YU-Qwest's Movie Special Interest Group

YU_FILM_2: YUQ TEXT: Pretty Village, Pretty Flame

YUQ TEXT: Pretty Village, Pretty Flame

Radmila Mihajlovic (rmihajlo@direct.ca)
Sat, 12 Oct 1996 11:01:32 -0700

Pretty Villlage, Pretty Flame (English Canadian Premiere)
The most controversial film from post-Yugoslavia Serbia Srdjan
Dragojevice's Plattoon-like dispatch from the Bosnian war zone, in which
he placed his zealous, militarist characters in front of actual villages
being tragically burned and destroyed. For the first time in a
Belgrade-produced film, we see Serbian atrocities documented, and they are
counterpointed against actual Serbian nationalist propaganda, blaming
everything violent on the Muslims. (Muslims are warmongers here, too. All
sides are bloodthirsty, perhaps explaining why Pretty Village, Pretty
Flame has been embraced at home by some fringe rightists and old-time
communists, though most have denounced it as peacenik grandstanding.)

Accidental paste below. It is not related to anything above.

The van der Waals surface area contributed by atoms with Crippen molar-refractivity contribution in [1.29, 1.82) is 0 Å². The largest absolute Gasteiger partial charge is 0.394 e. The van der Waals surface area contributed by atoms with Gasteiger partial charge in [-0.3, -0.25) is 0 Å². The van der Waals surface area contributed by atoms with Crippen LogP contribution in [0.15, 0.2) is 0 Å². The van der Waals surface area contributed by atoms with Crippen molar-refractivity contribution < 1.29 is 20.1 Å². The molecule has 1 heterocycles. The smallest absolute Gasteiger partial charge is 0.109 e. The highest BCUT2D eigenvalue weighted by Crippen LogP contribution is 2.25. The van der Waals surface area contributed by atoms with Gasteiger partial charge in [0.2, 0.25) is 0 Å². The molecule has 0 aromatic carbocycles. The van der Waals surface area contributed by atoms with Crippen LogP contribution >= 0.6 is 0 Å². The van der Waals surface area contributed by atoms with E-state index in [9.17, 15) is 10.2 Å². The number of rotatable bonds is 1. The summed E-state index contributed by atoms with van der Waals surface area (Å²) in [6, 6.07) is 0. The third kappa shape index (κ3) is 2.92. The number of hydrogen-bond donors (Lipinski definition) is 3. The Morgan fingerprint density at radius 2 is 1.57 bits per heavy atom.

Dragojevic cuts between five (!) time schemes. Time one: 1982, the last
days of Tito, when two Bosnian boys, one Serbian, Milan, alone Moslem,
Halil, watch a communist "peace tummel" being erected. Tiem two: 1991, the
first day of the war, with the two Bosnians, now grown, about to go
separate ways. Time three: the backstories of other Serbs before they go
to war. Time four: 1992, a Serb batallion is cought in the "peace tunnel".
These include the Serb, Milan, plus the others in Time three. Time five:
1992, the few Serb survivors of a mauling in the "peace tunnel" lay
wounded in a Belgrade hospital. Pretty Village, Pretty Flame builds and
builds, as Dragojevic brilliantly slides among the time schemes to creae
a vivid condemnation of the Bosnian War.